If you’re like the average person, you were shaped by your childhood. It’s in those younger years where you learned foundational things, things like what love is, what safety is, and even how to handle stress and conflict. After all, that’s the goal of childhood, to learn and to be prepared for adulthood. The problem is that not every parent takes that job of teaching seriously, and not every parent understands that their choices, good, bad, or indifferent, are all shaping their children.
Most of the time, what brings out the things you’ve learned over the years is relationships, especially marriage. You might not be aware if you feel safe or not until someone does something that scares you. You might not recognize that you’ve defined love wrong until someone shows you what it’s supposed to look like. There’s so much you learned that you didn’t know you learned until your spouse often unintentionally points it out. And that’s where the opportunity for growth comes in.
Marriage gives you the gift of testing what you know and seeing if what you believe is true or if it is not.
How your Childhood Can Cause Triggers in Your Marriage
Let’s talk triggers. This is one of the more difficult ways your past can show up in your present. When a trigger pops up, there’s usually some automatic reaction that takes place. You get triggered when your brain picks up a warning sign that danger might be present. The problem is… your brain isn’t always right. It’s just trying to keep you safe from things that have hurt you in the past.
Here’s a personal example. One night shortly after losing my mom, in a moment of grief, I was crying and talking to my husband
vulnerably. While I was talking, he turned his back to grab his water, and I instantly said, “Never mind!” and proceeded to roll over, really hurt. He was clueless as to what just happened. But here’s what was going on: I grew up in a home filled with emotional abandonment. As a child, if I was hurt, I was on my own to deal with my pain. Therefore, his turning his back to get a sip of water was received as him not caring that I was hurting. I was instantly that neglected child again.
Reactions to triggers don’t often make sense, but they do happen for a reason. Triggers reveal where you still need healing. God gave you your spouse to help with that healing, and while it can be painful, it’s designed to become beautiful. You just need to learn to listen to your triggers and discover the lies or fears they’re attached to.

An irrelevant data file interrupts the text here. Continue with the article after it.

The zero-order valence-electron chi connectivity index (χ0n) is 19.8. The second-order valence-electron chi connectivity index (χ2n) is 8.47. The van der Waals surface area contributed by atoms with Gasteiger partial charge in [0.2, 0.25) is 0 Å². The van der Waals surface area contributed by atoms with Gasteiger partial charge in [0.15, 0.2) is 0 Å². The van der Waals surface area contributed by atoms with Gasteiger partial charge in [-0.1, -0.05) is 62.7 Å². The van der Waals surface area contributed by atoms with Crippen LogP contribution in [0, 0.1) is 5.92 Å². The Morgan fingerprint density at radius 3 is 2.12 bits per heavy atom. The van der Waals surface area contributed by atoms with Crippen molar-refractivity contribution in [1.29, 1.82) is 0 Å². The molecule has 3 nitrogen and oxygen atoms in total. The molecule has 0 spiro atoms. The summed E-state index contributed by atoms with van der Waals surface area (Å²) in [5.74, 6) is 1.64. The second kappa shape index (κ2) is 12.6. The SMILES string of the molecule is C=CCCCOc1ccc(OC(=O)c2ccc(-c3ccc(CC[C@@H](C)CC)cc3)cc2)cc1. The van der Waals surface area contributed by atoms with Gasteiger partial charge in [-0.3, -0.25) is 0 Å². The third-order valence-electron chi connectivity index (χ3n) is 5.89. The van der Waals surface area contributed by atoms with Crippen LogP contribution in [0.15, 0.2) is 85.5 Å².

I may have been rejected and left on my own when I was hurting as a child, but that was not what was happening in that moment. In fact, when we realized what was happening, it became a moment for my husband to speak the truth and reassure me that he indeed does care a lot about my pain. Speaking truth over a trigger is what begins to silence it. When you lean into them and explore what’s really going on, your brain will begin to re-evaluate what it once knew as a threat and start to determine that it no longer is. It begins to learn that it doesn’t need to hit the alarm all the time.
If you grew up in a home with a mean alcoholic father, smelling beer on your husband’s breath might throw you into a panic. You’re fearing a blow up in the house, but your husband just had a beer while watching a game.Your mom used to be selfish and controlling, and now your husband asked you to try not to spend any extra money this month. Your response may be an immediate trip to Target because you’re an adult and can buy whatever you want.
Maybe your mom was highly critical and judgmental, and your husband asks you if you’re sure you left the hamburgers cooking long enough. You may instantly get defensive, letting him know he can now cook all the meals since he clearly hates your cooking.
So, here’s your clue; if you have a big and often irrational response to something, that may be a trigger that you need to explore. Because while some things may be real threats, sometimes it’s just a drink with a game, a husband trying to budget, or a husband who just is asking a question.
Make sure you’re reacting to what is true instead of what was taught.
If you want more on this subject, watch the Expedition Marriage podcast, Episode 29, Why How You Grew up Matters.
This is an updated edition of a post originally published on Expedition Marriage